The Bank of Ghana has issued a number of directives on forex trading as part of broad measures to provide the bank with very reliable information on forex trade in order to tackle some of the perennial weaknesses exhibited by the local currency against the dollar.
The cedi last year depreciated by 4.7 percent against the dollar and has a year-to-date depreciation of about 8 percent as at October 31.
While Steve Opata, Director, Financial Markets Department at the Bank of Ghana maintains that this year’s performance of the cedi can largely be blamed on the strengthening of the dollar against major trading currencies, he told the B&FT that speculation due to lack of information also played a role in the currency’s downward trend.
According to Mr. Opata, the central bank’s directives issued to licensed forex bureau and the public are market conduct rules based on the Foreign Exchange Act, 2006 (Act 723) that would provide clarity to the forex market to quell the lack of information which typically brews speculation and uncertainty.
Per the directives, the sale and purchases of all forex must be captured electronically and receipted accordingly by licensed forex bureaux.
According to the notice, all customers must provide valid identification or other valid personal ID such as Voter’s ID, Passport or Driver’s Licence when engaging in forex transactions with any forex bureau.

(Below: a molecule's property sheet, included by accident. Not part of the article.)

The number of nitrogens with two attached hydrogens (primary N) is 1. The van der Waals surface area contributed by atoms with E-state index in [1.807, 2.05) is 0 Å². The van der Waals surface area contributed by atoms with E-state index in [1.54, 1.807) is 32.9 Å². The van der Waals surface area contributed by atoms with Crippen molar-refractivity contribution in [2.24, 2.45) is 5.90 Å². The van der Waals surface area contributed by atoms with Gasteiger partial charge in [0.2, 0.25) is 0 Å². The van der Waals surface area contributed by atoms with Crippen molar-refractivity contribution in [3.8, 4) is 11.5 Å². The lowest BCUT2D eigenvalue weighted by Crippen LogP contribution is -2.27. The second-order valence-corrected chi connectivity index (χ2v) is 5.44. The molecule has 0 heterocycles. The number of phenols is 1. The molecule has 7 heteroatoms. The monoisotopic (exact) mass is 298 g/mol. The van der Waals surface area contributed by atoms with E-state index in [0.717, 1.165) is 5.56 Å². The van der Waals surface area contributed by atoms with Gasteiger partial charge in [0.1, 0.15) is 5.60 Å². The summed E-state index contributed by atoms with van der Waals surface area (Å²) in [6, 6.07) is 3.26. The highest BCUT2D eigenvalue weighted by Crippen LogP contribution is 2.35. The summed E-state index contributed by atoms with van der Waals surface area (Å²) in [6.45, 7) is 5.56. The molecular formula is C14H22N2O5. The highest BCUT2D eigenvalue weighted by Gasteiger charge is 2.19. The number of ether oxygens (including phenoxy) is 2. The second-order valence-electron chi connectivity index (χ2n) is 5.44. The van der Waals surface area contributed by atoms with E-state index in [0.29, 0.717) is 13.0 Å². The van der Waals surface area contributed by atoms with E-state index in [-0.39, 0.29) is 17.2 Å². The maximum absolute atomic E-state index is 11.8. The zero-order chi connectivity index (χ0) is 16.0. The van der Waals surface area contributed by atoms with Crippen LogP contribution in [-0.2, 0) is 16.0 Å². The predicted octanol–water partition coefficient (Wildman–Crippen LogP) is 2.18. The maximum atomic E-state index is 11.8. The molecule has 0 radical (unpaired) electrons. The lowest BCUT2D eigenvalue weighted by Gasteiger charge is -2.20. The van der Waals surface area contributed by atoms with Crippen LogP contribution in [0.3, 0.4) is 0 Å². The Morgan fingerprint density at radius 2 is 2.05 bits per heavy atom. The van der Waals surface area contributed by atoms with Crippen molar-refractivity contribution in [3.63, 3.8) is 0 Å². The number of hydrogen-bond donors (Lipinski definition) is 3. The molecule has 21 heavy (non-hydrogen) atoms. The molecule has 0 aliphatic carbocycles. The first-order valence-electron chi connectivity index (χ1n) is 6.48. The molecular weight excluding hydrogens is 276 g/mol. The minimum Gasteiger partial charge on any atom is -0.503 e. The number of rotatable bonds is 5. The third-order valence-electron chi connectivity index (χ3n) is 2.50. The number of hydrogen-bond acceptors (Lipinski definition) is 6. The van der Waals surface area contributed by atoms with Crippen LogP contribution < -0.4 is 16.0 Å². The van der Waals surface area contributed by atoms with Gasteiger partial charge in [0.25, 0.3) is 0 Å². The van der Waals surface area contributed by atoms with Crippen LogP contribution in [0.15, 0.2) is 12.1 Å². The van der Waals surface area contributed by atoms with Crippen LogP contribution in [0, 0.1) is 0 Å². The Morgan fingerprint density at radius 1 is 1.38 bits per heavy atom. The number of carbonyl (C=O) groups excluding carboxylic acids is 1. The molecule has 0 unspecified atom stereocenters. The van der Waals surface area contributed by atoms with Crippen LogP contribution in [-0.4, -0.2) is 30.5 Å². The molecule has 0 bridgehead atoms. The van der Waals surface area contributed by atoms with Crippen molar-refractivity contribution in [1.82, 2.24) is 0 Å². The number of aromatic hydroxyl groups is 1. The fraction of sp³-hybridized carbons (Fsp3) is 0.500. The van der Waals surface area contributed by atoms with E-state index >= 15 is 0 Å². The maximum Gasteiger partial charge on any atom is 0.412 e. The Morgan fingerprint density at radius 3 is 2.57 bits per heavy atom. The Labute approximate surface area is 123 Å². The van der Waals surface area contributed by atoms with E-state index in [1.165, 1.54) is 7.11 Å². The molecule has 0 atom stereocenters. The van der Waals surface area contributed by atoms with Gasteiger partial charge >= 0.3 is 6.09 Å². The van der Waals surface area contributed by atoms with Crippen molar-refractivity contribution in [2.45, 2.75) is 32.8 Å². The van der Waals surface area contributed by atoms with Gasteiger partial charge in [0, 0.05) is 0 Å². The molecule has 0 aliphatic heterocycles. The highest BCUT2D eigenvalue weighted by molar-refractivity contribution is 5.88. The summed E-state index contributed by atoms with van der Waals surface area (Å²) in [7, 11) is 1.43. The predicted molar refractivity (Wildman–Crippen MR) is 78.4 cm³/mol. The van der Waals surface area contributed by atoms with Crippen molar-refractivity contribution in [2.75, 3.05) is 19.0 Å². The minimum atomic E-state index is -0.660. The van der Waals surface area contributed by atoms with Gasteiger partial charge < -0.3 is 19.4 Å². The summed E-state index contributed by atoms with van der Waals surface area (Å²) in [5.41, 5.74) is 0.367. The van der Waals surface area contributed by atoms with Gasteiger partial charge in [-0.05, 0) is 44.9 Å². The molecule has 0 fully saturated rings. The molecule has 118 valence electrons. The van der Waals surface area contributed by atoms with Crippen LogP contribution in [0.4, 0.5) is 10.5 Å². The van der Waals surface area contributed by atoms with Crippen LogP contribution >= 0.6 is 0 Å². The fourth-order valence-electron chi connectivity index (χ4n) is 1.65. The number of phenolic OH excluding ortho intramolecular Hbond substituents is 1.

According to Mr. Opata, the essence of these directives is to bring transparency to the market – to demonstrate how the market should behave just as it is does in most markets; “to promote ethical behavior which is how the playing field should be like – not necessarily forex controls. We are talking about dos and don’ts and penalties for non-compliance.”
The BoG directive also requires of al licensed forex bureax to submit monthly returns electronically to the central bank within five working days after the end of the month.
Also, the forex traders are required to complete and submit a licence renewal questionnaire two (2) months before the expiration of the current licence.
“The questionnaire must be submitted together with the following attachments:
- Copy of Tax Clearance Certificate
- Copy of Insurance Certificate
- Extract of Audited Accounts
- Bank Statements
- Proof of filing of Annual Returns at the Registrar General’s Department,” the central bank said.
As part of measures to protect consumer data, the central bank directed that all forex bureaux must comply with the provisions of the Data Protection Act, 2012 (Act 843) and must register with the Data Protection Commission of the Ministry of Communication as a key requirement for annual licence renewal.
“Any person found transacting business with an unlicensed Forex Bureau or illegal forex dealers shall be dealt with in accordance with the Laws of Ghana. Failure to comply with this Notice shall attract penalties, including pecuniary sanctions, suspension and revocation of licence in accordance with the Foreign Exchange Act 2006, (Act 723),” the central bank warned.
Mr. Opata stated that before the announcement of these directives the central bank engaged key stakeholders including the banks, forex traders among other players to ensure everyone is on the same page.